Technical Paper

Initial Comparisons of Friction Stir Spot Welding and Self Piercing Riveting of Ultra-Thin Steel Sheet

Due to the limitations on resistance spot welding of ultra-thin steel sheet (thicknesses below 0.5 mm) in high-volume automotive manufacturing, a comparison of friction stir spot welding and self-piercing riveting was performed to determine which process may be more amenable to enabling assembly of ultra-thin steel sheet. Statistical comparisons between mechanical properties of lap-shear tensile and T-peel were made in sheet thickness below 0.5 mm and for dissimilar thickness combinations. An evaluation of energy to fracture, fracture mechanisms, and joint consistency is presented.
Technical Paper

Identification of Organic Acids in Used Engine Oil Residues by Pyrolysis-Comprehensive 2D Gas Chromatography-Time of Flight Mass Spectrometry

The amount of acidic material in used engine oil is considered an indicator of the remaining useful life of the oil. Total acid number, determined by titration, is the most widely accepted method for determining acidic content but the method is not capable of speciation of individual acids. In this work, high molecular weight residue was isolated from used engine oil by dialysis in heptane. This residue was then analyzed using pyrolysis-comprehensive two dimensional gas chromatography with time-of-flight mass spectrometry. Carboxylic acids from C2-C18 were identified in the samples with acetic acid found to be the most abundant. This identification provides new information that may be used to improve the current acid detection methodologies for used engine oils.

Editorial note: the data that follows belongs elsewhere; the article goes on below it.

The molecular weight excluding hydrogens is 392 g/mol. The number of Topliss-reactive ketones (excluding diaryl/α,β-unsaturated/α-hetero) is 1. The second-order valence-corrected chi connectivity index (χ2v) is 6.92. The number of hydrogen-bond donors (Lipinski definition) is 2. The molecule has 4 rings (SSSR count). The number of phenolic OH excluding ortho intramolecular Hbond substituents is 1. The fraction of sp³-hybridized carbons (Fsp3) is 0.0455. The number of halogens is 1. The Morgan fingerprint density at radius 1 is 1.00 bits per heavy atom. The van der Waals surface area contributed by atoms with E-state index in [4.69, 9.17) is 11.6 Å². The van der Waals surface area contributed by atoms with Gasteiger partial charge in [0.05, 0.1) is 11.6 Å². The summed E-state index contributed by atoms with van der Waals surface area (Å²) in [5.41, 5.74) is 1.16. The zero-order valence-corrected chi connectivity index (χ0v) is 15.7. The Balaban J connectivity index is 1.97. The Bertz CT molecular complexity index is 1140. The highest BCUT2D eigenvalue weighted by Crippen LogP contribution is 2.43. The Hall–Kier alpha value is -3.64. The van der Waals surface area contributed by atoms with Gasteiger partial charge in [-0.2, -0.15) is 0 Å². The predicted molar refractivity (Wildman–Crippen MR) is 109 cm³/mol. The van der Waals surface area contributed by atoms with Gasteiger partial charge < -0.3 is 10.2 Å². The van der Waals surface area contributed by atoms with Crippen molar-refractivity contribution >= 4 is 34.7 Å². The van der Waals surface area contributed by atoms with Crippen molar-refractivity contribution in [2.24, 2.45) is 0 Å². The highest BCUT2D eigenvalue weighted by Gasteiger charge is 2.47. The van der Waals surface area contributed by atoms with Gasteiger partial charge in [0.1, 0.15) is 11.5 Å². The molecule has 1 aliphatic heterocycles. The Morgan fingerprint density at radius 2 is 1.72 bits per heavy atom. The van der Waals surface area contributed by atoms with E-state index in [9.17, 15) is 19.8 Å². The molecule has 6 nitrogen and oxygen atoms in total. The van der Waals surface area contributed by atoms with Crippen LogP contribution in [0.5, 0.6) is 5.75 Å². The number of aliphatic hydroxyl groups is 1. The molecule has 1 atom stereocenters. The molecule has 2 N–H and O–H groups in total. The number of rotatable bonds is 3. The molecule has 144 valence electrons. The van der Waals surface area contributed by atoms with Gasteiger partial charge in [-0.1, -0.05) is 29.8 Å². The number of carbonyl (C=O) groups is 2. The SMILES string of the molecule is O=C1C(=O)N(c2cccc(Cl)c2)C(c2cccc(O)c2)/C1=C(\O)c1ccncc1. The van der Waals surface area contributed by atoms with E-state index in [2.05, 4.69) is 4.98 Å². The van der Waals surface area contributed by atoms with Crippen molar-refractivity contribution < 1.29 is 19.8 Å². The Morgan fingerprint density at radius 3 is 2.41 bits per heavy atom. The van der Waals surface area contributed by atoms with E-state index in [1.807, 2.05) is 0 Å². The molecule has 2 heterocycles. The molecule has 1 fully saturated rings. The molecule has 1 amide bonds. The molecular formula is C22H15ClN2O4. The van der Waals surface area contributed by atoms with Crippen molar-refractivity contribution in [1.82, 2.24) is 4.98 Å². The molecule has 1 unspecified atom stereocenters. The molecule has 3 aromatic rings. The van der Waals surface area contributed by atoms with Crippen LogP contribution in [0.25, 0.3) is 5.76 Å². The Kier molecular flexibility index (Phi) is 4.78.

Journal Article

General Motors’ New Reduced Scale Wind Tunnel Center

The General Motors Reduced Scale Wind Tunnel Facility, which came into operation in the fall of 2015, is a new state-of-the-art scale model aerodynamic test facility that expands GM’s test capabilities. The new facility also increases GM’s aerodynamic testing through-put and provides the resources needed to achieve the growing demand for higher fuel economy requirements for next generation of vehicles. The wind tunnel was designed for a nominal model scale of 40%. The nozzle and test section were sized to keep wind tunnel interference effects to a minimum. Flow quality and other wind tunnel performance parameters are on par with or better than the latest industry standards. A 5-belt system with a long center belt and boundary layer suction and blowing system are used to model underbody flow conditions. An overhead probe traverse system is installed in the test section along with a model positioning robot used to move the model in an out of the test section.
Technical Paper

Determining the Greenhouse Gas Emissions Benefit of an Adaptive Cruise Control System Using Real-World Driving Data

Adaptive cruise control is an advanced vehicle technology that is unique in its ability to govern vehicle behavior for extended periods of distance and time. As opposed to standard cruise control, adaptive cruise control can remain active through moderate to heavy traffic congestion, and can more effectively reduce greenhouse gas emissions. Its ability to reduce greenhouse gas emissions is derived primarily from two physical phenomena: platooning and controlled acceleration. Platooning refers to reductions in aerodynamic drag resulting from opportunistic following distances from the vehicle ahead, and controlled acceleration refers to the ability of adaptive cruise control to accelerate the vehicle in an energy efficient manner. This research calculates the measured greenhouse gas emissions benefit of adaptive cruise control on a fleet of 51 vehicles over 62 days and 199,300 miles.
Technical Paper

Crash-induced Loads in Liftgate Latching Systems